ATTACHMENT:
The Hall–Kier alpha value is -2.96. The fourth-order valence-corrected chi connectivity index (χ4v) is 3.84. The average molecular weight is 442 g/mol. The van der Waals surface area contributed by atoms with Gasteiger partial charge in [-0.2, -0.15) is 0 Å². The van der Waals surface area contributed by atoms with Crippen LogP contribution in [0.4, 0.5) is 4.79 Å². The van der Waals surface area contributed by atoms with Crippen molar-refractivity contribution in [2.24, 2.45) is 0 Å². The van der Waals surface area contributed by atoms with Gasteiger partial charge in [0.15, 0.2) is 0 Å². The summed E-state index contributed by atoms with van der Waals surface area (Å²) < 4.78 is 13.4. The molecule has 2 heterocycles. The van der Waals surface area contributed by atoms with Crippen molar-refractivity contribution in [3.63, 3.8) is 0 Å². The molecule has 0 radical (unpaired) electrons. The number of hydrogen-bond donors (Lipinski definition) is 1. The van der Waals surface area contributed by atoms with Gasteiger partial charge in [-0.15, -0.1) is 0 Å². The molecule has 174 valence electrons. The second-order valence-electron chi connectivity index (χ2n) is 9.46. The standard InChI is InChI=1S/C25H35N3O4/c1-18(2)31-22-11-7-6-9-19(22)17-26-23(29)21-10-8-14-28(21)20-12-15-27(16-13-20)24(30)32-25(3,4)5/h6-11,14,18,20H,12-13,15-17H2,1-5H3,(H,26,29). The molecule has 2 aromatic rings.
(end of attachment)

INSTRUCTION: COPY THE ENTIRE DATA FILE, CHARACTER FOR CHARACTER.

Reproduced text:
The Hall–Kier alpha value is -2.96. The fourth-order valence-corrected chi connectivity index (χ4v) is 3.84. The average molecular weight is 442 g/mol. The van der Waals surface area contributed by atoms with Gasteiger partial charge in [-0.2, -0.15) is 0 Å². The van der Waals surface area contributed by atoms with Crippen LogP contribution in [0.4, 0.5) is 4.79 Å². The van der Waals surface area contributed by atoms with Crippen molar-refractivity contribution in [2.24, 2.45) is 0 Å². The van der Waals surface area contributed by atoms with Gasteiger partial charge in [0.15, 0.2) is 0 Å². The summed E-state index contributed by atoms with van der Waals surface area (Å²) < 4.78 is 13.4. The molecule has 2 heterocycles. The van der Waals surface area contributed by atoms with Crippen molar-refractivity contribution in [3.63, 3.8) is 0 Å². The molecule has 0 radical (unpaired) electrons. The number of hydrogen-bond donors (Lipinski definition) is 1. The van der Waals surface area contributed by atoms with Gasteiger partial charge in [-0.15, -0.1) is 0 Å². The molecule has 174 valence electrons. The second-order valence-electron chi connectivity index (χ2n) is 9.46. The standard InChI is InChI=1S/C25H35N3O4/c1-18(2)31-22-11-7-6-9-19(22)17-26-23(29)21-10-8-14-28(21)20-12-15-27(16-13-20)24(30)32-25(3,4)5/h6-11,14,18,20H,12-13,15-17H2,1-5H3,(H,26,29). The molecule has 2 aromatic rings.